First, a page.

Why they do it: Because injuries heal, but talent is forever. At least, that’s what teams tell themselves when they use a first-round pick on a player who faced a lot of injuries in college. Every year, some player with injury concerns drops and drops and drops down the draft board, but every year there’s also a previously injured player who gets taken very, very high. In some cases, things work out okay (Kenyon Martin, Kyrie Irving), but other times (like with Greg Oden), it can be devastating. If all things are equal, and a GM has a choice between a player known for being hurt or a player with a clean bill of health, why not just draft Kevin Durant?
Case in point: Greg Oden (Portland, 1st pick in the 2007 draft), Brandon Roy (Minnesota, 6th pick in the 2006 draft), Wayne Simien (Miami, 29th pick in the 2005 draft)
This draft’s potential culprit: Rashad Vaughn, Chris McCullough. Almost every year it’s a high draft prospect coming off a serious injury who makes this conversation interesting: Joel Embiid, Nerlens Noel, Kyrie Irving. This year, though, the top guys are all pretty healthy, and while Tyus Jones has shut down workouts the rest of the way because of minor back injury, Vaughn is a guy who got shut down only 23 games into his freshmen year because of a torn meniscus in his knee. He opted to have the cartilage removed a la Derrick Rose, Russell Westbrook and Eric Bledsoe, and that could cause issues for him down the road, just like it could for all those other players.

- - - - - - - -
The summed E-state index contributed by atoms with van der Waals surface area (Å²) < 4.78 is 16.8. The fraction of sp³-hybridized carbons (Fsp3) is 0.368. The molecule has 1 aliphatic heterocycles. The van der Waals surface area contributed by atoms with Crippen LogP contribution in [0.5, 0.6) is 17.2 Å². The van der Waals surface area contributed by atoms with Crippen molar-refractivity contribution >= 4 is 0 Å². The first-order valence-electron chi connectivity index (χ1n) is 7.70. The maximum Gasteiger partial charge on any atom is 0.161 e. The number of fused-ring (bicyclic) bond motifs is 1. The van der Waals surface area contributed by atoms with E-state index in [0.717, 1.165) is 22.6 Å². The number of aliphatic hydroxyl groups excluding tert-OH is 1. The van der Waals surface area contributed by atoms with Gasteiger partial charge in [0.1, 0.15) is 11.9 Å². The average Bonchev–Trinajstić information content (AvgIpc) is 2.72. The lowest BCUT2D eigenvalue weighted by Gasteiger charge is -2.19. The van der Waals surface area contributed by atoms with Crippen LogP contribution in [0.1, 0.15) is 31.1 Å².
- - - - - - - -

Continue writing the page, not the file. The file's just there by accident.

McCullough, meanwhile, a freshman power forward out of Syrcause, suffered an ACL tear back in January and hasn’t played since. He’s a bubble first-rounder, but it’s easy to wonder if a safer selection in the late 20s wouldn’t be wiser. Leave an injury risk like that to those offering non-guaranteed contracts.
#5 – Drafting for potential rather than experience